Malaysia Likely to Suffer from Political and Economic Risks

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A weakening economic outlook and deepening political risk have kept Malaysian assets on the defensive. We see both of these drivers remaining intact in H2 2016.


Political risk remains high due to the ongoing 1MDB scandal. Even though the domestic authorities have closed the book on the matter, other countries continue their investigations. Singapore recently shut down BSI SA’s local unit even as Swiss authorities began criminal proceedings against the parent bank due to questionable money flows related to 1MDB. Authorities from the US, UAE, and Luxembourg are also reportedly looking into 1MDB and so there is risk of further negative developments.

Due to the lack of a credible alternative, the ruling Nation Front coalition is likely to remain in power for the time being. Indeed, the ruling coalition recently won big in the state of Sarawak, winning 72 out of 82 seats in the state assembly. The next general elections are due in 2018.

Prime Minister Najib has basically purged the ruling UMNO party of any rivals at all levels of government. Casualties include former Prime Minister Mahathir’s son Mukhriz, a Najib critic who was ousted from his post as Chief Minister of Kedah state back in February.

Gerrymandering has basically made it impossible to mount a credible challenge, however. In the last election in 2013, the opposition won only 47% of the vote (the lowest ever) but this translated into 60% of the parliamentary seats (133 out of the total 222 seats). This was the first time that the opposition won a bigger share of the popular vote than the ruling coalition did.


The economy remains sluggish. GDP growth is forecast to slow modestly from 5% in 2015 to around 4.3% in 2016 before recovering modestly to 4.5% in 2016. GDP rose 4.2% y/y in Q1, slower than expected and the weakest since Q3 2009. As such, we see downside risks to the growth forecasts.

Price pressures are easing, with CPI up only 2.1% y/y in April. This is the lowest rate since May 2015. Although the central bank does not have an explicit inflation target, we think it will tilt more dovish in H2 if the slowdown continues. The central bank has been on hold since July 2014, when it hiked the policy rate by 25 bp to 3.25%. Next policy meeting is July 13, but no changes expected then.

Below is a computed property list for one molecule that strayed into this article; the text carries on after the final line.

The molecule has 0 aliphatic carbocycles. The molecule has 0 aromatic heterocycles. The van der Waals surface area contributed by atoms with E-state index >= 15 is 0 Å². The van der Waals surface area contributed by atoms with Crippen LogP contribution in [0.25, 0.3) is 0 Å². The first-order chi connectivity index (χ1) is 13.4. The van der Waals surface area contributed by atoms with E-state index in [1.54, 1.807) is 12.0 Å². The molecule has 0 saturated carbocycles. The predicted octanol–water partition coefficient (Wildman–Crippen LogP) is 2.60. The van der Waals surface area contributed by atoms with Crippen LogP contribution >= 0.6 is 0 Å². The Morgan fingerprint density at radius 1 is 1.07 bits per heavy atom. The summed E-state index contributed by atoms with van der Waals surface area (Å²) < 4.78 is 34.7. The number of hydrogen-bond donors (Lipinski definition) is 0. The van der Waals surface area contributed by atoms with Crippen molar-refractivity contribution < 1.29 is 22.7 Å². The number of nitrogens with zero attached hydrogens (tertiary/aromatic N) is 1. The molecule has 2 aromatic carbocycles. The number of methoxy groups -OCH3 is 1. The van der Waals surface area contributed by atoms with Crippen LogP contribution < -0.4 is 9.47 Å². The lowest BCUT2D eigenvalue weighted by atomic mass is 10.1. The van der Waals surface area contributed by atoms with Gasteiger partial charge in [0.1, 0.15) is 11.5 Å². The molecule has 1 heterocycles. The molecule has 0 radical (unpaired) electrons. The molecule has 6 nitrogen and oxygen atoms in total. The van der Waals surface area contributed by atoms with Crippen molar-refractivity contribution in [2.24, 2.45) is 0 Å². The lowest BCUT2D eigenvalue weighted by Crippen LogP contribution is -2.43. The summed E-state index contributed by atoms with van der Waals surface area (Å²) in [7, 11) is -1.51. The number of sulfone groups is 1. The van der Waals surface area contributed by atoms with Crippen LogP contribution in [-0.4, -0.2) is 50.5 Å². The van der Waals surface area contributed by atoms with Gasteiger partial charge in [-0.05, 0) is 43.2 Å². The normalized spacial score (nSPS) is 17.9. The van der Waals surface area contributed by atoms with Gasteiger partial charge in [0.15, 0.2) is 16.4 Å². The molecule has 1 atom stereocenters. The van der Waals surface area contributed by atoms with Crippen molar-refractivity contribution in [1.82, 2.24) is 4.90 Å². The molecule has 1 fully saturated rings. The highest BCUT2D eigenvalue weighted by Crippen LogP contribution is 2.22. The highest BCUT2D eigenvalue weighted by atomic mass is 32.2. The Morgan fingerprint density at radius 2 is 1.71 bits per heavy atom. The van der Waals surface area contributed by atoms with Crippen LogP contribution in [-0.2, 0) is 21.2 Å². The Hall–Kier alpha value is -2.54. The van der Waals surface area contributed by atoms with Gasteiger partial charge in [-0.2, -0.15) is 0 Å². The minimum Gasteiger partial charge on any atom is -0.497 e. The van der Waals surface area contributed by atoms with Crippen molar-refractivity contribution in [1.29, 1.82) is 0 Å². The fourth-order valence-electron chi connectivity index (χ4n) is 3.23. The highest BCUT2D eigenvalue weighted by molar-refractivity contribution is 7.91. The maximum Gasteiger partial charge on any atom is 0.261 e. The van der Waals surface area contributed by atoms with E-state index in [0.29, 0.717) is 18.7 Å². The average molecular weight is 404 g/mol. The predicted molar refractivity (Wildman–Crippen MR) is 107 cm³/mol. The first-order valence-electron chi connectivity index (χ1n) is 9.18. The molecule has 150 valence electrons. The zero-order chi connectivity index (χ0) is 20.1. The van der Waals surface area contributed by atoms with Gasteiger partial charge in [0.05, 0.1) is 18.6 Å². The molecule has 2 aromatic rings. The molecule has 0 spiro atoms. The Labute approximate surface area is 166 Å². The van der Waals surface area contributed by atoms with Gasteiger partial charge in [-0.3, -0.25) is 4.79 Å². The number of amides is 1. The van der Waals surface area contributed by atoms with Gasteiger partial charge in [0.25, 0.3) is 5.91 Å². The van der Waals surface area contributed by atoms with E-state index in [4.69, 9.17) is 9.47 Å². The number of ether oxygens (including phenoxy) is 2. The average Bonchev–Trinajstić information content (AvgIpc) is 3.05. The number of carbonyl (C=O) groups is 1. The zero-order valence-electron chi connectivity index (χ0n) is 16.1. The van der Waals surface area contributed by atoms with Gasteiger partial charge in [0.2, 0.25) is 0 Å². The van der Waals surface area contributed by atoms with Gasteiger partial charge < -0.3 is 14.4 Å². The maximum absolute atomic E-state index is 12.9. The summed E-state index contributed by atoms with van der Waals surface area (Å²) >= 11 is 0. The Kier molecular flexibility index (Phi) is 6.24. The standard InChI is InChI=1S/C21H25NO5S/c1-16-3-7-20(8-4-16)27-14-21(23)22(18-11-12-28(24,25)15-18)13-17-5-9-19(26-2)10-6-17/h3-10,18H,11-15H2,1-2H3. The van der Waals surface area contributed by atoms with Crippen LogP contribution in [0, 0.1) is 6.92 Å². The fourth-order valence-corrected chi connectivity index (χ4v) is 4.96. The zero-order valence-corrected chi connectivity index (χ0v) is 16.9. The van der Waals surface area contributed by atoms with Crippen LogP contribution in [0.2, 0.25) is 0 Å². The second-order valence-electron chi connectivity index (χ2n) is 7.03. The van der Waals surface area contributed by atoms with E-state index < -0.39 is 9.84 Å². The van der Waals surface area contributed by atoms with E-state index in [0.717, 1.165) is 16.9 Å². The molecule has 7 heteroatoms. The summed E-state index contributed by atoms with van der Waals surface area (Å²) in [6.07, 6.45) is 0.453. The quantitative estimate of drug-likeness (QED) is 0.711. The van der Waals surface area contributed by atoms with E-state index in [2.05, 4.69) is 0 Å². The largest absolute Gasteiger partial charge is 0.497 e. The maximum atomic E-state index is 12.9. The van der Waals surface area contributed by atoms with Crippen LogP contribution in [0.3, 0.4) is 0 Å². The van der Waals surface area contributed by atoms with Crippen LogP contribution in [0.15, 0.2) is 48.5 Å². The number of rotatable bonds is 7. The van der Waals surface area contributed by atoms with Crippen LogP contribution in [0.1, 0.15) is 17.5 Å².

Fiscal policy has remained prudent. Despite lower oil prices cutting into government revenues, the budget deficit remained near -3% of GDP in 2015. It is expected to remain steady around -3% in 2016 and 2017. However, there are risks as the 2018 election approaches, as the government will most likely open up the spigots in an attempt to buy support.

The external accounts are in decent shape. Lower oil prices have reduced exports, but this has been offset by downward pressure on imports due to sluggish growth. The current account surplus is expected to be around 2% of GDP in 2016 and 2.5% in 2017. Foreign reserves have rebounded to around $97 bln in May after falling as low as $93.3 bln back in September.

We see downgrade risks ahead. Our own sovereign rating model rates Malaysia at BBB+/Baa1/BBB+, which is below its actual ratings. Moody’s cut the outlook on its A3 rating on Malaysia from positive to stable back in January. Fitch moved the outlook on its A- rating on Malaysia from negative to stable last June. Lastly, S&P affirmed the stable outlook on its A- rating back in March.

Of note, troubled 1MDB just made a scheduled payment of MYR143.8 mln on its Islamic debt. This was important, as 1MDB had technically defaulted on two payments due to a dispute with its guarantor, Abu Dhabi’s IPIC. 1MDB President Kanda said ““1MDB has ample liquidity to make interest payments and service its current debt obligations. 1MDB reiterates that, notwithstanding the dispute with IPIC, it will continue to honor current debt obligations.”


The ringgit has outperformed within EM in 2016. In 2015, MYR lost -18.5% vs. USD. This was one of the worst performers, behind only ARS (-35%), BRL (-33%), ZAR (-25%), COP (-25%), RUB (-20%), and TRY (-20%). So far this year, MYR is up 4% YTD, behind only RUB (10% YTD) and BRL (9.5% YTD). This outperformance could ebb a bit, as our EM FX model shows the ringgit to have NEUTRAL fundamentals.

USD/MYR has retraced nearly half of the January-April drop. The 50% retracement objective comes in near 4.1430, while the 62% level comes in near 4.2130. Break above that is needed to set up a test of the January high near 4.4415.

Malaysian equities have underperformed within EM. Last year, MSCI Malaysia was -5.5% vs. -16.6% for MSCI EM. So far in 2016, MSCI Malaysia is -2.5% YTD, and compares to +0.9% YTD for MSCI EM. This underperformance should continue, as our EM Equity model has Malaysia at an UNDERWEIGHT position, down from NEUTRAL the previous quarter.

Malaysian bonds have done all right this year. The yield on 10-year local currency government bonds is about -25 bp YTD. This is in the middle of the pack. Compare this to the best performers Brazil (-352 bp), Peru (-99 bp), and Indonesia (-85 bp), as well as the worst performers Poland (+17 bp), China (+15 bp), and Hungary (+15 bp). With inflation likely to remain low and an easing cycle potentially starting in H2, we think Malaysian bonds could start outperforming more.